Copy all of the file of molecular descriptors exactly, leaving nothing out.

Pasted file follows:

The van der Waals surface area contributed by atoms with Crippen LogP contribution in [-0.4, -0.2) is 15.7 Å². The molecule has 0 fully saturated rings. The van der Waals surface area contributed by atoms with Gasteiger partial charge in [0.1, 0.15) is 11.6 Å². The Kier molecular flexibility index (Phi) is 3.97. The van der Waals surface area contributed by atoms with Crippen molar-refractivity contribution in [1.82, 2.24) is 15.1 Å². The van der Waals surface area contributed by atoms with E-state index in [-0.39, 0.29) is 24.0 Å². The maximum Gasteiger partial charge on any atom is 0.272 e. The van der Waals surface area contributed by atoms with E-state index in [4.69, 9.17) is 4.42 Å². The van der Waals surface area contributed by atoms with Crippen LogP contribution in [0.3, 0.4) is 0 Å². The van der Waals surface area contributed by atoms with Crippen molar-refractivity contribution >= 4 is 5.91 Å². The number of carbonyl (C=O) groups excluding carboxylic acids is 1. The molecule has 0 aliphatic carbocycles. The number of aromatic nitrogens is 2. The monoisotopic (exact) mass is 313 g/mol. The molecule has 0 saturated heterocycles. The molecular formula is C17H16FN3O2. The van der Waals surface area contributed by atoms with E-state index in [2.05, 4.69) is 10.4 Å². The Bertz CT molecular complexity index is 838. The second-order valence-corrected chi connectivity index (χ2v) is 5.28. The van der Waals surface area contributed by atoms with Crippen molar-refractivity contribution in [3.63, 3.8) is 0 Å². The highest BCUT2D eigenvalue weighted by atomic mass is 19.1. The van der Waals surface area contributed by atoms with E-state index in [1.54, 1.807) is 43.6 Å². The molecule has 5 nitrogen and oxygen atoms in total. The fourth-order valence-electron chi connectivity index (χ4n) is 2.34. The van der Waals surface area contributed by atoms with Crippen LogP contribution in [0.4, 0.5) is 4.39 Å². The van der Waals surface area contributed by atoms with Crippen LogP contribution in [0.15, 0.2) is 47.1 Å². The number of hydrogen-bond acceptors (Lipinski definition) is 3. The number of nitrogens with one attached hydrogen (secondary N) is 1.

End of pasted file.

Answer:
The van der Waals surface area contributed by atoms with Crippen LogP contribution in [-0.4, -0.2) is 15.7 Å². The molecule has 0 fully saturated rings. The van der Waals surface area contributed by atoms with Gasteiger partial charge in [0.1, 0.15) is 11.6 Å². The Kier molecular flexibility index (Phi) is 3.97. The van der Waals surface area contributed by atoms with Crippen molar-refractivity contribution in [1.82, 2.24) is 15.1 Å². The van der Waals surface area contributed by atoms with E-state index in [-0.39, 0.29) is 24.0 Å². The maximum Gasteiger partial charge on any atom is 0.272 e. The van der Waals surface area contributed by atoms with E-state index in [4.69, 9.17) is 4.42 Å². The van der Waals surface area contributed by atoms with Crippen LogP contribution in [0.3, 0.4) is 0 Å². The van der Waals surface area contributed by atoms with Crippen molar-refractivity contribution >= 4 is 5.91 Å². The number of carbonyl (C=O) groups excluding carboxylic acids is 1. The molecule has 0 aliphatic carbocycles. The number of aromatic nitrogens is 2. The monoisotopic (exact) mass is 313 g/mol. The molecule has 0 saturated heterocycles. The molecular formula is C17H16FN3O2. The van der Waals surface area contributed by atoms with E-state index in [2.05, 4.69) is 10.4 Å². The Bertz CT molecular complexity index is 838. The second-order valence-corrected chi connectivity index (χ2v) is 5.28. The van der Waals surface area contributed by atoms with Crippen molar-refractivity contribution in [3.63, 3.8) is 0 Å². The highest BCUT2D eigenvalue weighted by atomic mass is 19.1. The van der Waals surface area contributed by atoms with E-state index in [1.54, 1.807) is 43.6 Å². The molecule has 5 nitrogen and oxygen atoms in total. The fourth-order valence-electron chi connectivity index (χ4n) is 2.34. The van der Waals surface area contributed by atoms with Crippen LogP contribution in [0.4, 0.5) is 4.39 Å². The van der Waals surface area contributed by atoms with Crippen LogP contribution in [0.15, 0.2) is 47.1 Å². The number of hydrogen-bond acceptors (Lipinski definition) is 3. The number of nitrogens with one attached hydrogen (secondary N) is 1.